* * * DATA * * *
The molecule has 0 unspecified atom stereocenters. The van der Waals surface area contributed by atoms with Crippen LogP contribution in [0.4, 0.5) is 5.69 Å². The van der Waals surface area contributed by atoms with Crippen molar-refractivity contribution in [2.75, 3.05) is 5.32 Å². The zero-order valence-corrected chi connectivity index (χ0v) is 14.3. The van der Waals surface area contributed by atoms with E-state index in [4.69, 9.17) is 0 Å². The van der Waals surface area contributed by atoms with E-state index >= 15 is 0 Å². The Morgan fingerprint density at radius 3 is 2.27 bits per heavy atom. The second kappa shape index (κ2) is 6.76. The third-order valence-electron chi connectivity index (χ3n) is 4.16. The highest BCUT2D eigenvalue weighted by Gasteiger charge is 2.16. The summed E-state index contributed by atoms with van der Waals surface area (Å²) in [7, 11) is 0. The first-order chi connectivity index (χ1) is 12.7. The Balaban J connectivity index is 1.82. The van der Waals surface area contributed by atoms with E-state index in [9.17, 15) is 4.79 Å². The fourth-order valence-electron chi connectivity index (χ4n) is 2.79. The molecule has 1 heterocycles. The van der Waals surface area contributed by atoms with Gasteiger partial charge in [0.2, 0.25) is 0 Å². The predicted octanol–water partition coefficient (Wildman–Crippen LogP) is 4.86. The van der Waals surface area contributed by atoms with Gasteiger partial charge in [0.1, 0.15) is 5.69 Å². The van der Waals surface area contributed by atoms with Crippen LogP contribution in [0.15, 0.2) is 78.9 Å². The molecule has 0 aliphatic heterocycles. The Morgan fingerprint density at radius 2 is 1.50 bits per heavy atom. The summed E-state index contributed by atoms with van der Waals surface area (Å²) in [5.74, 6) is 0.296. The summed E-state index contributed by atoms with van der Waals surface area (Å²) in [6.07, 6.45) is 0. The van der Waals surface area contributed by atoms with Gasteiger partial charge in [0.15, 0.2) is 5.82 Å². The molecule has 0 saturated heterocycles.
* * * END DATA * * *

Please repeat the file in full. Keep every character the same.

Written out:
The molecule has 0 unspecified atom stereocenters. The van der Waals surface area contributed by atoms with Crippen LogP contribution in [0.4, 0.5) is 5.69 Å². The van der Waals surface area contributed by atoms with Crippen molar-refractivity contribution in [2.75, 3.05) is 5.32 Å². The zero-order valence-corrected chi connectivity index (χ0v) is 14.3. The van der Waals surface area contributed by atoms with E-state index in [4.69, 9.17) is 0 Å². The van der Waals surface area contributed by atoms with E-state index >= 15 is 0 Å². The Morgan fingerprint density at radius 3 is 2.27 bits per heavy atom. The second kappa shape index (κ2) is 6.76. The third-order valence-electron chi connectivity index (χ3n) is 4.16. The highest BCUT2D eigenvalue weighted by Gasteiger charge is 2.16. The summed E-state index contributed by atoms with van der Waals surface area (Å²) in [7, 11) is 0. The first-order chi connectivity index (χ1) is 12.7. The Balaban J connectivity index is 1.82. The van der Waals surface area contributed by atoms with E-state index in [9.17, 15) is 4.79 Å². The fourth-order valence-electron chi connectivity index (χ4n) is 2.79. The molecule has 1 heterocycles. The van der Waals surface area contributed by atoms with Gasteiger partial charge in [0.2, 0.25) is 0 Å². The predicted octanol–water partition coefficient (Wildman–Crippen LogP) is 4.86. The van der Waals surface area contributed by atoms with Gasteiger partial charge in [0.1, 0.15) is 5.69 Å². The van der Waals surface area contributed by atoms with Crippen LogP contribution in [0.15, 0.2) is 78.9 Å². The molecule has 0 aliphatic heterocycles. The Morgan fingerprint density at radius 2 is 1.50 bits per heavy atom. The summed E-state index contributed by atoms with van der Waals surface area (Å²) in [5.74, 6) is 0.296. The summed E-state index contributed by atoms with van der Waals surface area (Å²) in [6.07, 6.45) is 0. The van der Waals surface area contributed by atoms with Gasteiger partial charge in [0.15, 0.2) is 5.82 Å². The molecule has 0 saturated heterocycles.